by Elise Hempel
I'm about to enter yet another poetry chapbook contest that I'll have little chance of winning. This one's cheap – only $10 to enter (compared to the usual $20 to $30), but that's because there's no monetary prize (most chapbook and full-length book contests award $1,000 to the winner), only publication and a contract for a certain percentage of the printed chapbook's sales.
Though we're now in the age of Trump, in the age of "winning," of loving winners and loving to win, I'm still the same person I was before November 8, 2016. Of course I'd love to win this chapbook contest, to have my 20 to 30 poems neatly packaged in a perfect-bound little book with a colorful glossy cover, to add one more publication to my résumé. But, like Anis Shivani, I also don't believe in poetry contests, and I resent the fact that this is what I, and other less-well-known poets, must do to even come close to getting just a chapbook published. And I continue to be baffled by the fact that most poetry contests (for both books and chapbooks, and for a single poem or group of poems) name only a single winner, awarding prize money and publication to the one "best" submission, though sometimes a few lucky finalists are also given publication and a lesser amount of cash.
Any struggling poet has to pick and choose her contests, and, unless it's the Howard Nemerov sonnet contest or something else that narrows things down a bit, I rarely enter those for "the best" single poem. Consider the impossibility of winning such a contest, with hundreds or even thousands of people entering, the slim chances of first getting your poem past one of the initial screeners, with their own tastes and biases and possible need to please the final judge (yes, they're the judges before the judge), and then of having it chosen as "the best" by that final, well-known poet-judge. Or, if the editors of the contest-sponsoring journal are the judges, consider the impossility of your poem appealing to their own very particular tastes, or, as with one popular journal, their confoundingly vast and indeterminable (nonexistent?) tastes that range from formal verse to prose poems, from the really good to hurl-the-journal-against-the-wall terrible. Consider also that one of your competitors may be a Pulitzer-Prize-winning former U.S. Poet Laureate (and if you think that's a stretch, I've got a copy of such a person's recent winning chapbook right here as I type this, my "freebie" from the same contest I also entered).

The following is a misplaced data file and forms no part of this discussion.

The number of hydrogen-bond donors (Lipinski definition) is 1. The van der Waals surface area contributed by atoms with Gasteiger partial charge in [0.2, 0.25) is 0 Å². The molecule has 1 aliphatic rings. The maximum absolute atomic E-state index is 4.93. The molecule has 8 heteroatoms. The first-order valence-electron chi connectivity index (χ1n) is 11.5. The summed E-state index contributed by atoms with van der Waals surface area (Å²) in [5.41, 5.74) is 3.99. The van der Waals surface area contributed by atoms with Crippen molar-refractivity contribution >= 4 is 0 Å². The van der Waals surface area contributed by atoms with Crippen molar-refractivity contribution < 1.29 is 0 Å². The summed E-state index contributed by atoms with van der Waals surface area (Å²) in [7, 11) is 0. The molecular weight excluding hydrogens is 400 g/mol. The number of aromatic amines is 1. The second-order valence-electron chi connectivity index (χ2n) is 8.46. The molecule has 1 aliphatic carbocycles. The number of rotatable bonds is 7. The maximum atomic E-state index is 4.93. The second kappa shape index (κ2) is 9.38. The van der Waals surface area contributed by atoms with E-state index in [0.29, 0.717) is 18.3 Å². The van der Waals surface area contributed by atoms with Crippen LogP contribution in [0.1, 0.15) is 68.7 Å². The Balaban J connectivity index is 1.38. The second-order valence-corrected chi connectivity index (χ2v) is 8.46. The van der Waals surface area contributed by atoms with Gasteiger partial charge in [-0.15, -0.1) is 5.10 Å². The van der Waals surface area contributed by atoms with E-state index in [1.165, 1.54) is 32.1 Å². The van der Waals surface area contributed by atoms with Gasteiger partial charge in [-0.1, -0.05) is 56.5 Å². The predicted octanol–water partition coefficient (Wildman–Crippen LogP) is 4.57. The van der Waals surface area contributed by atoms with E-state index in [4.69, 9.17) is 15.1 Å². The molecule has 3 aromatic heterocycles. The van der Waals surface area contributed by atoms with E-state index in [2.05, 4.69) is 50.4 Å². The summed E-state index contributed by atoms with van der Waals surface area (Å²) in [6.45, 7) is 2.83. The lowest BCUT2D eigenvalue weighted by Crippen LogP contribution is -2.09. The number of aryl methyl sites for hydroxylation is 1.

And consider that as the prize money increases so does the pool of hopeful entrants you'll be competing with. The aforementioned journal with seemingly all-inclusive taste holds an annual single-poem contest with a hefty $10,000 prize to the winner, and, though they do bestow a $2,000 Reader's Choice Award, the prize for 10 finalists drops substantially to $200 each. Why can't there be more than one winner? Why not give out two $5,000 prizes? Why not let 10 people win, at $1,000 apiece? The fee to enter this particular contest is $20, so if I use my imagination a little and do the math, multiplying $20 by, let's say, 2,000 entrants, that $10,000 prize money quadruples…. Where do the superfluous entrance fees go, and why can't all that money be spread around a little more? Can there really be a single poem that's "the best," a "$10,000 poem"? Is having five or 10, or even more, equally-sharing winners too socialist an idea for us here in the U.S.?
With only two weeks left until the contest deadline, I'm already feeling the heaviness of defeat, wondering who I'll be up against this time, how large the field will be, half-heartedly working on revising my new chapbook manuscript before the upcoming battle, though I may just dust off one of my older manuscripts instead – a more seasoned warrior.